Effects of Acetylstrophanthidin on Isolated Veins of the Dog
Acetylstrophanthidin, 1.0 to 10.0 µg/ml, caused contraction of strips of the lateral saphenous vein of the dog in an organ bath at 37°C. The superior mesenteric vein, which exhibited spontaneous activity in the organ bath, responded to acetylstrophanthidin with an almost immediate increase in tension and an increased frequency of contractions; this was followed by a sustained contraction which had the same time lag as the contraction of a saphenous vein strip from the same dog. In strips from both veins, the contraction was depressed by cooling and augmented by warming, an effect opposite to that seen with norepinephrine-induced contractions. A latent period of 10 to 60 minutes preceded the contraction of the saphenous vein; during this time, the vein showed increased reactivity to added norepinephrine, 5-hydroxytryptamine, acetylcholine, barium chloride, increased bath concentration of K+, and decreased bath concentration of Na+. The increased reactivity and contraction still occurred after catecholamine depletion of the vein by chronic lumbar sympathectomy and in umbilical veins, which are devoid of adrenergic nerves. In addition to its direct constrictor action on cutaneous and mesenteric veins, acetylstrophanthidin sensitized cutaneous veins to vasoactive agents and to changes in ionic environment. These actions did not depend on the presence of norepinephrine in the veins.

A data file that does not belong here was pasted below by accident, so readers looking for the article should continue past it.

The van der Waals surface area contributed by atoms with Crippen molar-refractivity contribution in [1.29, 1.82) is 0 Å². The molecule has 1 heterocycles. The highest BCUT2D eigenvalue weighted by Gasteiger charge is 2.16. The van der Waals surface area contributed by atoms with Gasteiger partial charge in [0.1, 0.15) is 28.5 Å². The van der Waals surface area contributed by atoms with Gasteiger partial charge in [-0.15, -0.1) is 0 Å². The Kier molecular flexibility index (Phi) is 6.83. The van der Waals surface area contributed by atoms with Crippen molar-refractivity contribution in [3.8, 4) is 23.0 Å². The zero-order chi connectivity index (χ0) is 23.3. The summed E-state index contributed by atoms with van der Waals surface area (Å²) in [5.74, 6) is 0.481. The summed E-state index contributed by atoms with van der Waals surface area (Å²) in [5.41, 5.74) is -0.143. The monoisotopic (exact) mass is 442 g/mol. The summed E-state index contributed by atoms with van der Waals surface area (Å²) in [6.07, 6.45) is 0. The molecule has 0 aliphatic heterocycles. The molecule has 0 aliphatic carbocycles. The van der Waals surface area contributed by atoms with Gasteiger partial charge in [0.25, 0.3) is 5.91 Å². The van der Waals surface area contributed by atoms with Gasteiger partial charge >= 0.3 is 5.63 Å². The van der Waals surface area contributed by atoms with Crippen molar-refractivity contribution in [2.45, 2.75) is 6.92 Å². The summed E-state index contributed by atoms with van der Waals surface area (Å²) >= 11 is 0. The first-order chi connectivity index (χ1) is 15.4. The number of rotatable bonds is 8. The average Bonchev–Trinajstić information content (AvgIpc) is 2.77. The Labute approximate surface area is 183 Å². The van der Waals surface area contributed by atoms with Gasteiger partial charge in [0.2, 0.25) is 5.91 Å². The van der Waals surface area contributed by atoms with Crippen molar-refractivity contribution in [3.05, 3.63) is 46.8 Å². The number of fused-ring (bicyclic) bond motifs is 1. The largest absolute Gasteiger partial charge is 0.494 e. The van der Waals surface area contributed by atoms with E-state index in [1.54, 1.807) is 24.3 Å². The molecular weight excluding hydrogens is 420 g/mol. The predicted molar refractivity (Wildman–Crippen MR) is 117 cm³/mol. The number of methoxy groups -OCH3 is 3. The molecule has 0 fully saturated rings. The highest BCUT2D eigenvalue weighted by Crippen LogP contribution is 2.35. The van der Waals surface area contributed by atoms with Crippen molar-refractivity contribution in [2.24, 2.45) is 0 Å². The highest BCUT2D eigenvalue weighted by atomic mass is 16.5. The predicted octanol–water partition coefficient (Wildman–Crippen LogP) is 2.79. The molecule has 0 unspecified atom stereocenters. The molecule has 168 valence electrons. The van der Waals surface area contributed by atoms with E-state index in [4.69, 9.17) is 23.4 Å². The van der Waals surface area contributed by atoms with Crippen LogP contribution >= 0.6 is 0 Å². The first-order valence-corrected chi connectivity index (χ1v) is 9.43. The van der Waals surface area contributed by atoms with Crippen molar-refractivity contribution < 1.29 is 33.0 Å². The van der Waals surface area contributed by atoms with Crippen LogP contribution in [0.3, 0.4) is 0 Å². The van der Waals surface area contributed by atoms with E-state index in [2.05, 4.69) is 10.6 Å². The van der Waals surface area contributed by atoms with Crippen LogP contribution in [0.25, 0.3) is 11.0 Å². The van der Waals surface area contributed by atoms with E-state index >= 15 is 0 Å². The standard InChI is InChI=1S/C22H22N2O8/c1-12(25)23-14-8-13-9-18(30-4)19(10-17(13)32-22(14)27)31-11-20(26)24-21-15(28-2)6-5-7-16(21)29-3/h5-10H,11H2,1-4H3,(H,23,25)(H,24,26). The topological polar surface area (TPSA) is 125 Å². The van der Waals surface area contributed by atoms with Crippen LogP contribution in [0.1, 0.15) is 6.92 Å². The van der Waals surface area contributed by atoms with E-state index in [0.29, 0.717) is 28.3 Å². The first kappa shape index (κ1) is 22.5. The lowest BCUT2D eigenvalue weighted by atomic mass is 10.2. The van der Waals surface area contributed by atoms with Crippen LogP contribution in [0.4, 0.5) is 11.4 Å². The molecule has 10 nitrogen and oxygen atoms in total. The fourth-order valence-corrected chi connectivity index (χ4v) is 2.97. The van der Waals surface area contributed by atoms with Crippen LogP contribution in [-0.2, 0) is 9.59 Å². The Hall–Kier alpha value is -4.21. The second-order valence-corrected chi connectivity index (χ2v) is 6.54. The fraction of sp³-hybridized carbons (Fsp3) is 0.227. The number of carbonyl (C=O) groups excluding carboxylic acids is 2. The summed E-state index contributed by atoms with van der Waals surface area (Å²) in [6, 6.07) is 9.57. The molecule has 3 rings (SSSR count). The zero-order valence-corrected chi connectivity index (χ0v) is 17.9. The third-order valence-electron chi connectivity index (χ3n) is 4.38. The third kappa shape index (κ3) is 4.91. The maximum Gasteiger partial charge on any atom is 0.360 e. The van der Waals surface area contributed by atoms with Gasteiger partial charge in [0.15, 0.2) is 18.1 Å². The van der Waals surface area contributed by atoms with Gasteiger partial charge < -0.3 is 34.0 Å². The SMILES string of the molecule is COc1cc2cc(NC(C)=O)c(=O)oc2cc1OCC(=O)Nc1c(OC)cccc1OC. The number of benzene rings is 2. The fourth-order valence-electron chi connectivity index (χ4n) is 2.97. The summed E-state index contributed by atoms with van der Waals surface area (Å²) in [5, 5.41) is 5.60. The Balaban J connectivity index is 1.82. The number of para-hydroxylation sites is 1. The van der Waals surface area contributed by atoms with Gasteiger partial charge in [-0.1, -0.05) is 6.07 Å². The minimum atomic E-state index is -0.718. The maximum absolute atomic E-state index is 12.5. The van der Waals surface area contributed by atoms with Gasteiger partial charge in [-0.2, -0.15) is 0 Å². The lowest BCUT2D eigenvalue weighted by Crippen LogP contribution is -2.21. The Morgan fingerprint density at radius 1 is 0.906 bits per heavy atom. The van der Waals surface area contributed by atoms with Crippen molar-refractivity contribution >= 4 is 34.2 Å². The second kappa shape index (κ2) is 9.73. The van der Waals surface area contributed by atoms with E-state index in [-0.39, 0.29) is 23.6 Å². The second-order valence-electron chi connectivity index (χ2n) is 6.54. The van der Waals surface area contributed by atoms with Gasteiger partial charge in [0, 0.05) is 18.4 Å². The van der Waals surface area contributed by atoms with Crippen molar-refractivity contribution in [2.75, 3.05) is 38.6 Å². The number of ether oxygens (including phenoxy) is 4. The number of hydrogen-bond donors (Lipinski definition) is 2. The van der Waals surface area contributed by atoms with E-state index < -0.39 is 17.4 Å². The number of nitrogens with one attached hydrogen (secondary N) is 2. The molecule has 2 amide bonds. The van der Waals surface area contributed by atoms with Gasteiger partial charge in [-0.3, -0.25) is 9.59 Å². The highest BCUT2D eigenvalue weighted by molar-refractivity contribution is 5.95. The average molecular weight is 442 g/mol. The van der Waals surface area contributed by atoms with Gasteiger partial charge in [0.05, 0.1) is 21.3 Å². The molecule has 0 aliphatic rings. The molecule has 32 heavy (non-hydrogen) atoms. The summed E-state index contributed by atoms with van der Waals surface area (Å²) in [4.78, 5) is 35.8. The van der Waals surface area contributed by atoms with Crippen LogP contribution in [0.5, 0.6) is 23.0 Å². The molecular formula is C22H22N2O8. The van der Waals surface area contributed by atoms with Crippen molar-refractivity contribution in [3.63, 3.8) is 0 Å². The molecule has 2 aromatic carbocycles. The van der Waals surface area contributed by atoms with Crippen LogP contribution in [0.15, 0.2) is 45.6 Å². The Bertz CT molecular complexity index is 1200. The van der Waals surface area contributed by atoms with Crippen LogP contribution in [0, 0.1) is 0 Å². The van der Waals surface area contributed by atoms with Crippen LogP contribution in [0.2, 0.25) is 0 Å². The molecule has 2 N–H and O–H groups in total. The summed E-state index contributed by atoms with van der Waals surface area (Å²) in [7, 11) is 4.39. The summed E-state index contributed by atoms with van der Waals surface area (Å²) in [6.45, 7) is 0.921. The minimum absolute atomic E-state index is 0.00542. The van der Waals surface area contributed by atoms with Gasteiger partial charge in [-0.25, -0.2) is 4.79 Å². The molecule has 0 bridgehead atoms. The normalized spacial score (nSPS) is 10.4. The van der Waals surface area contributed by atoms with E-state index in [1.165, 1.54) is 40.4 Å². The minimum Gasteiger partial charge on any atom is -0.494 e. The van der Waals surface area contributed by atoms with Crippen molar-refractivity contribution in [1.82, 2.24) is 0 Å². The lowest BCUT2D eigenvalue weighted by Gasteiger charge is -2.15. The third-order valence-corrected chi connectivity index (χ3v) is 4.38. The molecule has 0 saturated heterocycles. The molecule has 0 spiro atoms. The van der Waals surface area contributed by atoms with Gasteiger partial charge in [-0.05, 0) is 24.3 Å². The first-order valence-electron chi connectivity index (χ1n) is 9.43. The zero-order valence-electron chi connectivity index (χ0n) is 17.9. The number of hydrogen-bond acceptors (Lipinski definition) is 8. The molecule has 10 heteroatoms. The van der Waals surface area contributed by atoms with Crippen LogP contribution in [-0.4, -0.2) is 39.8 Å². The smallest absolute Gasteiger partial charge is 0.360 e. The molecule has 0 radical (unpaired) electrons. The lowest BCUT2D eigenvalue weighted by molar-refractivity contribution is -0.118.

- superior mesenteric veins
- barium chloride
- denervated vein
- umbilical vein
- temperature and acetylstrophanthidin
- electric stimulation
- Received January 6, 1970.
- Accepted March 31, 1970.
- © 1970 American Heart Association, Inc.